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1. Transaction versus Economic Exposure. Compare and contrast transaction exposure and economic exposure. Why would an MNC consider examining only its “net” cash flows in each currency when assessing its transaction exposure?
5. Currency Effects on Cash Flows. How should appreciation of a firm’s home currency generally affect its cash inflows? How should depreciation of a firm’s home currency generally affect its cash outflows?
16. Measuring Changes in Economic Exposure. Toyota Motor Corp. measures the sensitivity of its exports to the yen exchange rate (relative to the U.S. dollar). Explain how regression analysis could be used for such a task. Identify the expected sign of the regression coefficient if Toyota primarily exports to the United States. If Toyota established plants in the United States, how might the regression coefficient on the exchange rate variable change?
21. Transaction Exposure. Vegas Corp. is a U.S. firm that exports most of its products to Canada. It historically invoiced its products in Canadian dollars to accommodate the importers. However, it was adversely affected when the Canadian dollar weakened against the U.S. dollar. Since Vegas did not hedge, its Canadian dollar receivables were converted into a relatively small amount of U.S. dollars. After a few more years of continual concern about possible exchange rate movements, Vegas called its customers and requested that they pay for future orders with U.S. dollars instead of Canadian dollars. At this time, the Canadian dollar was valued at $.81. The customers decided to oblige, since the number of Canadian dollars to be converted into U.S. dollars when importing the goods from Vegas was still slightly smaller than the number of Canadian dollars that would be needed to buy the product from a Canadian manufacturer. Based on this situation, has transaction exposure changed for Vegas Corp.? Has economic exposure changed? Explain.
6. Hedging with Forward Contracts. Explain how a U.S. corporation could hedge net receivables in Malaysian ringgit with a forward contract. Explain how a U.S. corporation could hedge payables in Canadian dollars with a forward contract.
25. Potential Effects if the United Kingdom Adopted the Euro. The U.K. still has its own currency, the pound. The pound’s interest rate has historically been higher than the euros interest rate. The U.K. has considered adopting the euro as its currency. There have been many arguments about whether it should do so.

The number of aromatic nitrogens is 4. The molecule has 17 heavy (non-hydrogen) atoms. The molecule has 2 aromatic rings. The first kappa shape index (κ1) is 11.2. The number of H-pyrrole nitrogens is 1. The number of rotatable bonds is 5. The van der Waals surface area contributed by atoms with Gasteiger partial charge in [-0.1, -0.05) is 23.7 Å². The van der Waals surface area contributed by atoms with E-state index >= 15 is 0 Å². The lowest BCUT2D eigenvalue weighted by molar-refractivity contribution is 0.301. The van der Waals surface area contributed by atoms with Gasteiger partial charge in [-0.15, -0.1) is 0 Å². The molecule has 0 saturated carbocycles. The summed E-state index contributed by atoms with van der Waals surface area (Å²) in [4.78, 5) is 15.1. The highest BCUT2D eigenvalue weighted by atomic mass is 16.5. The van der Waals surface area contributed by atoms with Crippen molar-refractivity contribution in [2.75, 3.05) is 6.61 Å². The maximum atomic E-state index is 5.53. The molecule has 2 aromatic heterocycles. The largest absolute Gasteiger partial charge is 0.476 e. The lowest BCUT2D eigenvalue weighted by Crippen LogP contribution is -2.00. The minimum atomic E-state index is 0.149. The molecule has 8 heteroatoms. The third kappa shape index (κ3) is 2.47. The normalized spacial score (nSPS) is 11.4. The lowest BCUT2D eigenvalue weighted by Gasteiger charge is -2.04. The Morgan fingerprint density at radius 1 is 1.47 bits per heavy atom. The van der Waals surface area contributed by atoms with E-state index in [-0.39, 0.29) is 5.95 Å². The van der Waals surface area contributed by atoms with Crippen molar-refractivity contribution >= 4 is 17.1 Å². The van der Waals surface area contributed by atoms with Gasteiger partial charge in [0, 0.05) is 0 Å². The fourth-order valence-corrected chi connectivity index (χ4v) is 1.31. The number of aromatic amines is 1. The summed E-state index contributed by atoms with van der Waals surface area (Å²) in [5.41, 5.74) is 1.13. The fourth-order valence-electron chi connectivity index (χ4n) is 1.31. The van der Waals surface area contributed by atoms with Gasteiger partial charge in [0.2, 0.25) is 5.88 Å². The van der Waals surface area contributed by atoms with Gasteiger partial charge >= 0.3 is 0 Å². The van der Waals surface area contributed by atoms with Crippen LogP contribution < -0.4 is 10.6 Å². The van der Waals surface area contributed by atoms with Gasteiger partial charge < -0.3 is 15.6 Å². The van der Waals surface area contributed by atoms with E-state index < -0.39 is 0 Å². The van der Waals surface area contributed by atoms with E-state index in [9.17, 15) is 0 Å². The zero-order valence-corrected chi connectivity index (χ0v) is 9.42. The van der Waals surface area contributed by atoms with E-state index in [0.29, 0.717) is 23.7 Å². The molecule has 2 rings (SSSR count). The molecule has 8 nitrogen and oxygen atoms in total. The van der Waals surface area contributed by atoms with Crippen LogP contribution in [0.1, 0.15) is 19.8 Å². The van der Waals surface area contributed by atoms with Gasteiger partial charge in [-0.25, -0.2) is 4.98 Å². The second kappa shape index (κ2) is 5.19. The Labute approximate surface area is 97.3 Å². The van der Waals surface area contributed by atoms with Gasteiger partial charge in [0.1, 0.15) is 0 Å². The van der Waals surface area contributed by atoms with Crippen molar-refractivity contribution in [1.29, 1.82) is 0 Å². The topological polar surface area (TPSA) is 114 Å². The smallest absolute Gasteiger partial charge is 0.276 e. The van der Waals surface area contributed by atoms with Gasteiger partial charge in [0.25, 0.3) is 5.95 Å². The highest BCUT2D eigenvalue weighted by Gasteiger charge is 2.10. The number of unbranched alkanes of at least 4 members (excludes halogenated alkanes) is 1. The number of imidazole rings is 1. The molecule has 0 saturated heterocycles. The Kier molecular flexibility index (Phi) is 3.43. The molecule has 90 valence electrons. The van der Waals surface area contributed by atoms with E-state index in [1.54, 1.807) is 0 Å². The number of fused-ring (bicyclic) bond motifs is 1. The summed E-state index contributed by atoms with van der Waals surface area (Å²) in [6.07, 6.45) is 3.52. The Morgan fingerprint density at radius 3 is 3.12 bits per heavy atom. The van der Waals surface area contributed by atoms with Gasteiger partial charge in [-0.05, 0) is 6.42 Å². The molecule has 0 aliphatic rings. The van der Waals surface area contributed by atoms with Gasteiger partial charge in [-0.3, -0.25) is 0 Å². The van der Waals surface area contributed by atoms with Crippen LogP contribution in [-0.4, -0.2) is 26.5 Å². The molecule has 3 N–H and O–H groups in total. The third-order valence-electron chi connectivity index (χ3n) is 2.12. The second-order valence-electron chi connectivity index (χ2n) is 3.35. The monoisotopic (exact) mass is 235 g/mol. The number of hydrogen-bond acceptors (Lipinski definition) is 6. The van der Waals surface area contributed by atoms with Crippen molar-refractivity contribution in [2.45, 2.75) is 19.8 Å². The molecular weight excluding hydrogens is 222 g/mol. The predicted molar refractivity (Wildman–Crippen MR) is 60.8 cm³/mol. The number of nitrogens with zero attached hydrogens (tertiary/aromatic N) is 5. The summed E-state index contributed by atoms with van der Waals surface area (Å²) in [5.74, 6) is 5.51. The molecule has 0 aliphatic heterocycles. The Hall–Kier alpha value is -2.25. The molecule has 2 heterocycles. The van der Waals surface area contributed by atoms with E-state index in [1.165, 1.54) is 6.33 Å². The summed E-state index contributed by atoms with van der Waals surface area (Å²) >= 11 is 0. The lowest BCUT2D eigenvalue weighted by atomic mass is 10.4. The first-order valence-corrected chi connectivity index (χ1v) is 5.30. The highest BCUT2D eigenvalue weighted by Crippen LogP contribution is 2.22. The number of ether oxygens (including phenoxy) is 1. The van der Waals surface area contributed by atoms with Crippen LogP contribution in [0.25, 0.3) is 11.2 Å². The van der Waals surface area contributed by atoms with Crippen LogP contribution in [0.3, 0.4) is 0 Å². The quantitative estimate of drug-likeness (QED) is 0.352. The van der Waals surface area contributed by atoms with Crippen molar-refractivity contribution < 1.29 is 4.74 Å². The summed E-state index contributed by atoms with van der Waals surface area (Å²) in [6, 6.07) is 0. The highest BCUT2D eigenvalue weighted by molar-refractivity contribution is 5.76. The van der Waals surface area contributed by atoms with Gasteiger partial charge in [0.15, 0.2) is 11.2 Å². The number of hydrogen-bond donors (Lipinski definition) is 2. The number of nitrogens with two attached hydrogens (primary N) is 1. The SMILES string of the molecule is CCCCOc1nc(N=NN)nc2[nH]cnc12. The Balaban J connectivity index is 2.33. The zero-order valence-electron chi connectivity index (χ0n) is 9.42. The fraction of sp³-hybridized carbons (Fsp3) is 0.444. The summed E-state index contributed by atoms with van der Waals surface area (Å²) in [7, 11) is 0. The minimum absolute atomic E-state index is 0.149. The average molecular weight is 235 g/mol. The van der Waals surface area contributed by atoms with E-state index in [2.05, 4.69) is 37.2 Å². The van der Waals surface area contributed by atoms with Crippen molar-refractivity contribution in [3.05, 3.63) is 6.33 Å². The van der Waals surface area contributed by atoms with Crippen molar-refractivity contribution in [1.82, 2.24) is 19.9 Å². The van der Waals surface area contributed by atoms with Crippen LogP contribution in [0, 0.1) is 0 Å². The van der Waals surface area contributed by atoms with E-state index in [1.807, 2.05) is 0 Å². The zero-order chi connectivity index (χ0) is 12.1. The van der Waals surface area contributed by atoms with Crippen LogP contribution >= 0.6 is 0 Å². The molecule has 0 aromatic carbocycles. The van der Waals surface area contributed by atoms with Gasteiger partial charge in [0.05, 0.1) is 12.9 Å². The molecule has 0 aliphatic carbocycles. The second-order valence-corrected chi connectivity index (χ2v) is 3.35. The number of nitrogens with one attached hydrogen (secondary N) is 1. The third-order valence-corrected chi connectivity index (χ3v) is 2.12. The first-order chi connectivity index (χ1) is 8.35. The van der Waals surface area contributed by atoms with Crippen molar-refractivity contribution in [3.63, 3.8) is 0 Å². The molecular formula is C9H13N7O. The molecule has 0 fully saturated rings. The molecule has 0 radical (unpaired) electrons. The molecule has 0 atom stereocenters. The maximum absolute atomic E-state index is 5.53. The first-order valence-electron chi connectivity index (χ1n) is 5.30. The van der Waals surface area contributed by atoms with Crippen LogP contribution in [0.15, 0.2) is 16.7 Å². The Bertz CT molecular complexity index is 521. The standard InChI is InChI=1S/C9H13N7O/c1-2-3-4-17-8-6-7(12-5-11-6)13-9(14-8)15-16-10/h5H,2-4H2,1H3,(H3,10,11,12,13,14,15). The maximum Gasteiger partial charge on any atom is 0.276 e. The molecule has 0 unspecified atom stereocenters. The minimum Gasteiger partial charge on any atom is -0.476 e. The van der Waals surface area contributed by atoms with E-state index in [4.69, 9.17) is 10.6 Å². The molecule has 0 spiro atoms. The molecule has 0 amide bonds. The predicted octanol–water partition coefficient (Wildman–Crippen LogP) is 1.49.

Use your knowledge and intuition to discuss the likely effects if the United Kingdom adopts the euro. For each of the 10 statements below, insert either INCREASE or DECREASE and complete the statement by adding a clear short explanation (perhaps one to three sentences) of why the U.K.’s adoption of the euro would have that effect.
To help you narrow your focus, follow these guidelines. Assume that the pound is more volatile than the euro. Do not base your answer on whether the pound would have been stronger than the euro in the future. Also, do not base your answer on an unusual change in economic growth in the U.K. or in the euro zone if the euro is adopted.
5. Exchange Rate Effects on Earnings. Explain how a U.S.‑based MNC’s consolidated earnings are affected when foreign currencies depreciate.
10. Comparing Degrees of Translation Exposure. Nelson Co. is a U.S. firm with annual export sales to Singapore of about S$800 million. Its main competitor is Mez Co., also based in the United States, with a subsidiary in Singapore that generates about S$800 million in annual sales. Any earnings generated by the subsidiary are reinvested to support its operations. Based on the information provided, which firm is subject to a higher degree of translation exposure? Explain.
12. Assessing Economic Exposure. Alaska Inc. plans to create and finance a subsidiary in Mexico that produces computer components at a low cost and exports them to other countries. It has no other international business. The subsidiary will produce computers and export them to Caribbean islands and will invoice the products in U.S. dollars. The values of the currencies in the islands are expected to remain very stable against the dollar. The subsidiary will pay wages, rent, and other operating costs in Mexican pesos. The subsidiary will remit earnings monthly to the parent.
a. Would Alaska’s cash flows be favorably or unfavorably affected if the Mexican peso depreciates over time? b. Assume that Alaska considers partial financing of this subsidiary with peso loans from Mexican banks instead of providing all the financing with its own funds. Would this alternative form of financing increase, decrease, or have no effect on the degree to which Alaska is exposed to exchange rate movements of the peso?
13. Hedging Continual Exposure. Consider this common real-world dilemma by many firms that rely on exporting. Clearlake Inc. produces its products in its factory in Texas, and exports most of the products to Mexico each month. The exports are denominated in pesos. Clearlake Inc. recognizes that hedging on a monthly basis does not really protect against long-term movements in exchange rates. It also recognizes that it could eliminate its transaction exposure by denominating the exports in dollars, but that it still would have economic exposure (because Mexican consumers would reduce demand if the peso weakened). Clearlake Inc. does not know how many pesos it will receive in the future, so it would have difficulty even if a long-term hedging method were available. How can Clearlake realistically deal with this dilemma and reduce its exposure over the long-term? [There is no perfect solution, but in the real world, there rarely are perfect solutions.]